You can't afford me

How many of us had a dream of telling someone who wanted your help in the professional field ‘ Sorry, you can’t afford me!’

Working 9 to 5 makes you wish to say this to your superiors. But you rely on the paycheck that is steady on a certain day of the week that gives you feeling of security. And you cope. Every time your boss is a jerk you dream to tell him ‘Fuck off’…but again..the paycheck…

Then you finally step out of your comfort zone. Go out to search for clients, happy for every single one you manage to get. And they are fussy, demanding and demanding and at the end complaining about the invoice. And you wish you didn’t HAVE to work with them. Because you NEED the money.

But the real reason behind is that you DON’T APPRECIATE AND VALUE YOURSELF ENOUGH. You think you can’t SAY NO. And then you find yourself in down spiral thinking of all the years you invested in yourself. All the training and education you submitted yourself to and now no one appreciates it.

The above written is my story. I was listening to T. Harv Ekers Passion, Purpose, and Profit webinar and he totally nailed it when he said that some of us just take it as normal to know things, to be good at doing things whereas the others might see it as us totally nailing it and being masters in doing it.

Well, I am one of those to whom it was ‘normal’ to be good, to know things. And that’s why people would approach me with -it only takes you half an hour…and of course, I’d help…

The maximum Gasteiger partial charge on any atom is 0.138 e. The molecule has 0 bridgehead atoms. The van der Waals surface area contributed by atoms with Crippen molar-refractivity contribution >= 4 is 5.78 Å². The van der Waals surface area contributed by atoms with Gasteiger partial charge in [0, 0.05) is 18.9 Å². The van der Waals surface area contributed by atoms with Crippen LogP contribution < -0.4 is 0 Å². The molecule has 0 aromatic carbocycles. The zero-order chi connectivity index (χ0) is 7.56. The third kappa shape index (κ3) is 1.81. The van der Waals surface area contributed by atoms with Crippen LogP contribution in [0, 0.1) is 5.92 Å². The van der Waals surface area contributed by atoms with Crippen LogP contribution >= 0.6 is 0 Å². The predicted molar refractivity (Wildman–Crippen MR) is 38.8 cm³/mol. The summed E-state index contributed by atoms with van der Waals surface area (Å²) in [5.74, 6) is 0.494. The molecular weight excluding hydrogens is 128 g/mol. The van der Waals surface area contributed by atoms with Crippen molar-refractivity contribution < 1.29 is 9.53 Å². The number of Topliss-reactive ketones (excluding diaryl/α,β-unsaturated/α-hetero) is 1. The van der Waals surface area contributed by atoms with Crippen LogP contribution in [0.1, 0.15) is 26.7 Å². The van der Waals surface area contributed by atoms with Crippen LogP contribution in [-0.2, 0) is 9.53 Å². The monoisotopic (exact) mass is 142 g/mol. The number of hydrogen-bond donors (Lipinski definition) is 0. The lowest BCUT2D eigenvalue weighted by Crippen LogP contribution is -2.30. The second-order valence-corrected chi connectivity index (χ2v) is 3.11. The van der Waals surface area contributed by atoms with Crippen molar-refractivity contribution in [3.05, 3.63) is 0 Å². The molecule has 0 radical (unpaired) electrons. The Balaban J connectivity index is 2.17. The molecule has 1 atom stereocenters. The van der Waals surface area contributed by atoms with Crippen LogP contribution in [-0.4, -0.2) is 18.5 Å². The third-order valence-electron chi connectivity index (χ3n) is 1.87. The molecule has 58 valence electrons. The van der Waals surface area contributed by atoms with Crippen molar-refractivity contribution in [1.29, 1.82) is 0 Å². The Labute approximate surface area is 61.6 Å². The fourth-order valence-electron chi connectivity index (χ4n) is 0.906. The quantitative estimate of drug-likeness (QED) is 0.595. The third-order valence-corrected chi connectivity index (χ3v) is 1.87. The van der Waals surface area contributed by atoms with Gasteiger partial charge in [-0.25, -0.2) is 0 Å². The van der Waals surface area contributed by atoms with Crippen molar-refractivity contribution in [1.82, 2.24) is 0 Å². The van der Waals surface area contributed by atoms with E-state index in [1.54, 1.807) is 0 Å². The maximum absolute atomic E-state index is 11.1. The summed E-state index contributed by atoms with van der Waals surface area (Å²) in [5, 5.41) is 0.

Since I attended Millionaire Mind Intensive something changed.

I started to realize that I AM GOOD. I am good and passionate about what I am doing. Instead of focusing on corporate clients I can switch to small businesses that are hungry for my knowledge. Who are looking to succeed, have their goals set they just need help in getting there.

And most of all, they value the help and are willing to pay for it 🙂 As Mac used to say: Is it good or good?

And yesterday I met a potential client. He started talking with a scarcity mindset, seeing every financial input as a cost instead of an investment, trying to cut costs before I named my price and it really felt great when I said: Sorry, you can’t afford me.

It was liberating, I felt free. As I am broke now I could use the money but by working with this client I would be in my habit of working for money. Instead, I chose the option to follow my passion and to choose people I work with.

And I am positive that by choosing this, I will be attracting more people who will value my knowledge and experience and be willing to pay for it.

Sorry, you can’t afford me is one of the most liberating phrases I have ever said in my life.